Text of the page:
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    1. that's where the trust comes in. Spookiest of all is when something you've imagined then happens, down to the finest detail. or something you invented turns up in your research, and you can be certain you never read or heard it before.

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  8. Great advice, Beverley. I love not knowing where my ideas are coming from. I find it so much easier to let my characters write their stories. They are far more imaginative than I am.

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    1. and often more daring ... and letting your characters lead the exploration is essential for discovering the heart of the story. Then we need to know what to leave visible for the reader. That's when the control comes back in ...

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  9. I'm very left-brain dominated, and I suffer from a need to map out, plan and organise every inch of a story before I work on it. Although this structure is important, I'm finding that the more I prescribe, the less I'm interested in actually writing the story! The trick for me seems to be knowing the point where I've planned "enough" to give me the confidence to let the right side of my brain loose.

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    1. yes, I think using the planning as a kick start and jettisoning it soon to start writing can be a good balance- not using it as an actual guide. I really believe in exploration through mind-mapping - but I never look at it again till I get to the trim and shape stage, as a reminder of threads to weave in.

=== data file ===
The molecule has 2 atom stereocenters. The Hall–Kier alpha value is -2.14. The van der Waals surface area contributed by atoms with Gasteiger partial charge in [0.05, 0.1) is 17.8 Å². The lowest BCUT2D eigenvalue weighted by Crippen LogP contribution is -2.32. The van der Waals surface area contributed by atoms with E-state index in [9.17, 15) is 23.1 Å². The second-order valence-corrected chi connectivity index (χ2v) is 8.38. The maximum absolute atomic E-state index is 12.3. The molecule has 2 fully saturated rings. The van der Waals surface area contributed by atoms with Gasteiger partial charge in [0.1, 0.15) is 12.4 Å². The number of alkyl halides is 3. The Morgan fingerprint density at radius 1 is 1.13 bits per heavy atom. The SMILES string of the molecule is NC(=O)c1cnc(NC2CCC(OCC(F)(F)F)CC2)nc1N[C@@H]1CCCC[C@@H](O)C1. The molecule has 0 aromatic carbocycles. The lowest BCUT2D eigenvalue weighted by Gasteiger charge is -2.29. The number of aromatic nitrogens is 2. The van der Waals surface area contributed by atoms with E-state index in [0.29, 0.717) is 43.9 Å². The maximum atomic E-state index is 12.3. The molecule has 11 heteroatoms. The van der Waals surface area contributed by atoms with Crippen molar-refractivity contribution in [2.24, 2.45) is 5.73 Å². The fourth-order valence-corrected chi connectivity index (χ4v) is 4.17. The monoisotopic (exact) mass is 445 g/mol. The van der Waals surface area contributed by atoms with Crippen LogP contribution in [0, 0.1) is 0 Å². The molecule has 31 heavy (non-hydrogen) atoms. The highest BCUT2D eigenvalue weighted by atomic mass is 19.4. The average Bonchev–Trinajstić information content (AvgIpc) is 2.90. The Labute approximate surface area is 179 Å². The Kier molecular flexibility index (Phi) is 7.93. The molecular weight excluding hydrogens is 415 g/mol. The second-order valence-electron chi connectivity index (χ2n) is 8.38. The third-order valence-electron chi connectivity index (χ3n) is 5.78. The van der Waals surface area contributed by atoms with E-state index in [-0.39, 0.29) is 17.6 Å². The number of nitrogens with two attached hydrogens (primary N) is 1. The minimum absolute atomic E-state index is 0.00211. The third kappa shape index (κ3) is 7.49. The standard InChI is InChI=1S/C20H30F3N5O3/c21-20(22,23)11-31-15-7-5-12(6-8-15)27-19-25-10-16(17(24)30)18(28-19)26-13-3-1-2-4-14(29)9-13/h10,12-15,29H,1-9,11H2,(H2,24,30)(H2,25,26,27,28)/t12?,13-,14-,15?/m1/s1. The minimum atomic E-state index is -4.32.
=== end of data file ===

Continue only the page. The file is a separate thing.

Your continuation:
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  10. I love this.
    I'm struck by how little writing is about pens and paper and laptops and how much it's a body and soul experience - it's how we process words not just fingers or even just fingers and brains. Favourite bit: stories come from "from the uniqueness of each of us, experiences, perceptions, anxieties, emerging from and played upon by everything we see, hear, smell, read, watch, perceive."
    Thank you Beverley

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    1. Yes, I agree, and the sad thing about publishing pressures is that there so little time to foster the creative fires at the heart of it, just as the creative act of reading and engaging with a book, body and soul is under continuous threat for kids

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    2. This is a timely reread for me - thanks to a reminder of it from Golden Egg. I love when a story spills out of you that's difficult to chase back to any real event or conversation. I wonder if when we read and hear things we never forget them. Consciously, yes, subconsciously, never?